Written, produced and directed by Andrew Niccol (Gattaca, The Truman Show) Good Kill is an inspired movie that should be seen for its thought-provoking take on US military involvement abroad. It stars Ethan Hawke as a bitterly disillusioned drone pilot.

US air force pilot Tom Egan (Ethan Hawke) has served on various flying missions abroad, on F-16s in Iraq and Afghanistan. But he now finds himself manning drone strikes on Afghanistan from an airbase in the Nevada desert, near Las Vegas. 

In theory, this might be great for his personal life - he can live at home with his wife and two children, technically safe from enemy fire. Work is just a short drive each day to the air base with an intimate little chamber where he takes his seat each day to try and achieve the 'Good Kill' of the title.

For a 12-hour stretch, he sits in front of the screen that can show him settlements in Waziristan in intimate detail before he and his fellow pilots' bomb strikes kill targeted militants and the unlucky civilians who happen to be nearby.

Following orders from his superior, Lt. Colonel Johns (Bruce Greenwood) he takes the remote control in his right hand, sets his sights on a house and drops the payload, counting down the ten seconds until it hits its target. Respected for a cool head by Greenwood, he dresses in full US air-force pilot uniform, as do his fellow air force cadets. When he joins them inside the claustrophobic control capsule, a sign even tells him he is leaving US territory.

However, Egan begins to sense the strange unreality of it all, the weird pretence that creates the illusion that he is for all intents and purposes flying over rebel-held Afghanistan, when in fact he is in the baking desert of Nevada. Moreover, Las Vegas, with all its dubious attractions, is all too near.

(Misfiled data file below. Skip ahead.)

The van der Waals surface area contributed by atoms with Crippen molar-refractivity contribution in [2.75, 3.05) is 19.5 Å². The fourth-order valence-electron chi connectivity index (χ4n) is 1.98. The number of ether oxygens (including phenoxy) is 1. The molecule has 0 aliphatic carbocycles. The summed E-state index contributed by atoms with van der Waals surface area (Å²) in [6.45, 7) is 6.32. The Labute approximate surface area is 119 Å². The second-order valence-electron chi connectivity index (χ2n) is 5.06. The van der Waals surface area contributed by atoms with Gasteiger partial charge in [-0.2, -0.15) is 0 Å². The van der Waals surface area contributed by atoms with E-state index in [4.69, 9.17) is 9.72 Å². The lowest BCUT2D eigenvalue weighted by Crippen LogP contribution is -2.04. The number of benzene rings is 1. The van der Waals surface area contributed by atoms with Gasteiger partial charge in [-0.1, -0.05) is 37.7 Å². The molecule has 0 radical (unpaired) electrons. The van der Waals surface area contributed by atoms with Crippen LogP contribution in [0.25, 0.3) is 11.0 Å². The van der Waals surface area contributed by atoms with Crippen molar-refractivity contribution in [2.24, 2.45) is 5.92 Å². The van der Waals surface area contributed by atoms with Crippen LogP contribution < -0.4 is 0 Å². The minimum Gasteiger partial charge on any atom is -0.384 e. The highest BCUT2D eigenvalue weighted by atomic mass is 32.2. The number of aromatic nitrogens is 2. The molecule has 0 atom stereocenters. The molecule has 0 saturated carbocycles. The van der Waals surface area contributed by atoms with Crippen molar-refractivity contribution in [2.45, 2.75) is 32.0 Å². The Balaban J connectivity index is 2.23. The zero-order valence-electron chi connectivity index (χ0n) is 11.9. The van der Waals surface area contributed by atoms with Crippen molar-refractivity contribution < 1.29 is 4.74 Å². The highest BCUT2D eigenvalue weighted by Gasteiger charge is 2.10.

Tension arises at home as he becomes distracted and remote, traumatised by the nature of what he is doing. He begins to drift apart, and covertly swigs from a bottle of vodka. His wife, Molly (January Jones) tells him that he is in effect more absent than he was when he was away on flying missions.

The romantic allure of flying is no longer available to him, he feels inferior and also unfairly protected. The pilots who go on the real sorties over Afghanistan, 7,000 miles away, get the public sympathy, they are the heroes who risk their lives and often lose them.

The moral fall-out from what the drone pilots do are aired sardonically by each of the team. Yet what stays with the viewer is Major Egan's traumatised, haunted features, as he keeps his counsel, opting out of the debates about the rights and the wrongs of it all.

Greenwood is strong as the disillusioned superior officer who has no illusions about the work the pilots are doing and he is utterly cynical about the military administration. If the drone control work saves him from having to inform a family that their son has just died in a bombing mission in Afghanistan, then he is able to endure the job.

Written, produced and directed by Niccol (Gattaca, The Truman Show) Good Kill is an inspired movie that should be seen for its thought-provoking take on US military involvement abroad.

Paddy Kehoe